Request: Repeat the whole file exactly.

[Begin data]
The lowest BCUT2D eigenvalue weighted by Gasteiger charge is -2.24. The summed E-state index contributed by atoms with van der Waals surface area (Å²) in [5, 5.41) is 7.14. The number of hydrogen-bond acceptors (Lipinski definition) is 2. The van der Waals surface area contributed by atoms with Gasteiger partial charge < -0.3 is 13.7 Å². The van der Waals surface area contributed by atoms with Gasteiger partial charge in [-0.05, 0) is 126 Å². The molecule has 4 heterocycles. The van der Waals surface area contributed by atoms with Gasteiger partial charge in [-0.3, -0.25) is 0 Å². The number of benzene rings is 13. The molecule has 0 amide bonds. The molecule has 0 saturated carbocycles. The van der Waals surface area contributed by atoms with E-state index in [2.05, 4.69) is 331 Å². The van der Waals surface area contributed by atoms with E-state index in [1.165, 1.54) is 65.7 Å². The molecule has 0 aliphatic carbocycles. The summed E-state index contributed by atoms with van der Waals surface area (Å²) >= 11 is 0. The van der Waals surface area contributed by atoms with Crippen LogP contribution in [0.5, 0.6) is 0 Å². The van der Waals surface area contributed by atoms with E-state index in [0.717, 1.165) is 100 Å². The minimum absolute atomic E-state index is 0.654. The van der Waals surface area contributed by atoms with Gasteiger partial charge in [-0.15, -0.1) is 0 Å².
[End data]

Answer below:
The lowest BCUT2D eigenvalue weighted by Gasteiger charge is -2.24. The summed E-state index contributed by atoms with van der Waals surface area (Å²) in [5, 5.41) is 7.14. The number of hydrogen-bond acceptors (Lipinski definition) is 2. The van der Waals surface area contributed by atoms with Gasteiger partial charge < -0.3 is 13.7 Å². The van der Waals surface area contributed by atoms with Gasteiger partial charge in [-0.05, 0) is 126 Å². The molecule has 4 heterocycles. The van der Waals surface area contributed by atoms with Gasteiger partial charge in [-0.3, -0.25) is 0 Å². The number of benzene rings is 13. The molecule has 0 amide bonds. The molecule has 0 saturated carbocycles. The van der Waals surface area contributed by atoms with E-state index in [2.05, 4.69) is 331 Å². The van der Waals surface area contributed by atoms with E-state index in [1.165, 1.54) is 65.7 Å². The molecule has 0 aliphatic carbocycles. The summed E-state index contributed by atoms with van der Waals surface area (Å²) >= 11 is 0. The van der Waals surface area contributed by atoms with Crippen LogP contribution in [0.5, 0.6) is 0 Å². The van der Waals surface area contributed by atoms with E-state index in [0.717, 1.165) is 100 Å². The minimum absolute atomic E-state index is 0.654. The van der Waals surface area contributed by atoms with Gasteiger partial charge in [-0.15, -0.1) is 0 Å².